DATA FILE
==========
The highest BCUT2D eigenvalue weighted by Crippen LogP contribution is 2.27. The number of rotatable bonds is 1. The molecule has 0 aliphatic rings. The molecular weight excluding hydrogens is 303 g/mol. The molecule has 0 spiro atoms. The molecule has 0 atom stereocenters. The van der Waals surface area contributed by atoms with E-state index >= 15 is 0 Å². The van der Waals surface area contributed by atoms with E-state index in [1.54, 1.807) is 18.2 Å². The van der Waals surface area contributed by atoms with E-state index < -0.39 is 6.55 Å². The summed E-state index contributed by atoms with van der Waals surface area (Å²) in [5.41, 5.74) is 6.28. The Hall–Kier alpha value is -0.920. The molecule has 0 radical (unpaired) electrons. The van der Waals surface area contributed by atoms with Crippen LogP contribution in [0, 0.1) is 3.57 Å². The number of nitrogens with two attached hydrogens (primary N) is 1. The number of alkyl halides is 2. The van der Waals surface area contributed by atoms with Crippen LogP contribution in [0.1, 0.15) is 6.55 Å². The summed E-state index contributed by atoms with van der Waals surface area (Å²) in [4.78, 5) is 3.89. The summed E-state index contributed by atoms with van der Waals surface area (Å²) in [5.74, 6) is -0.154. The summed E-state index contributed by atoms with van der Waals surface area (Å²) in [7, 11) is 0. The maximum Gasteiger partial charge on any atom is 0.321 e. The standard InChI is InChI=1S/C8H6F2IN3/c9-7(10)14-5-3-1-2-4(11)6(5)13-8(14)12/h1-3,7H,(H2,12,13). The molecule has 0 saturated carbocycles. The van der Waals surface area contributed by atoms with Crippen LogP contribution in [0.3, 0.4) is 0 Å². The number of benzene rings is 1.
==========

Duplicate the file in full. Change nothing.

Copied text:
The highest BCUT2D eigenvalue weighted by Crippen LogP contribution is 2.27. The number of rotatable bonds is 1. The molecule has 0 aliphatic rings. The molecular weight excluding hydrogens is 303 g/mol. The molecule has 0 spiro atoms. The molecule has 0 atom stereocenters. The van der Waals surface area contributed by atoms with E-state index >= 15 is 0 Å². The van der Waals surface area contributed by atoms with E-state index in [1.54, 1.807) is 18.2 Å². The van der Waals surface area contributed by atoms with E-state index < -0.39 is 6.55 Å². The summed E-state index contributed by atoms with van der Waals surface area (Å²) in [5.41, 5.74) is 6.28. The Hall–Kier alpha value is -0.920. The molecule has 0 radical (unpaired) electrons. The van der Waals surface area contributed by atoms with Crippen LogP contribution in [0, 0.1) is 3.57 Å². The number of nitrogens with two attached hydrogens (primary N) is 1. The number of alkyl halides is 2. The van der Waals surface area contributed by atoms with Crippen LogP contribution in [0.1, 0.15) is 6.55 Å². The summed E-state index contributed by atoms with van der Waals surface area (Å²) in [4.78, 5) is 3.89. The summed E-state index contributed by atoms with van der Waals surface area (Å²) in [5.74, 6) is -0.154. The summed E-state index contributed by atoms with van der Waals surface area (Å²) in [7, 11) is 0. The maximum Gasteiger partial charge on any atom is 0.321 e. The standard InChI is InChI=1S/C8H6F2IN3/c9-7(10)14-5-3-1-2-4(11)6(5)13-8(14)12/h1-3,7H,(H2,12,13). The molecule has 0 saturated carbocycles. The van der Waals surface area contributed by atoms with Crippen LogP contribution in [0.3, 0.4) is 0 Å². The number of benzene rings is 1.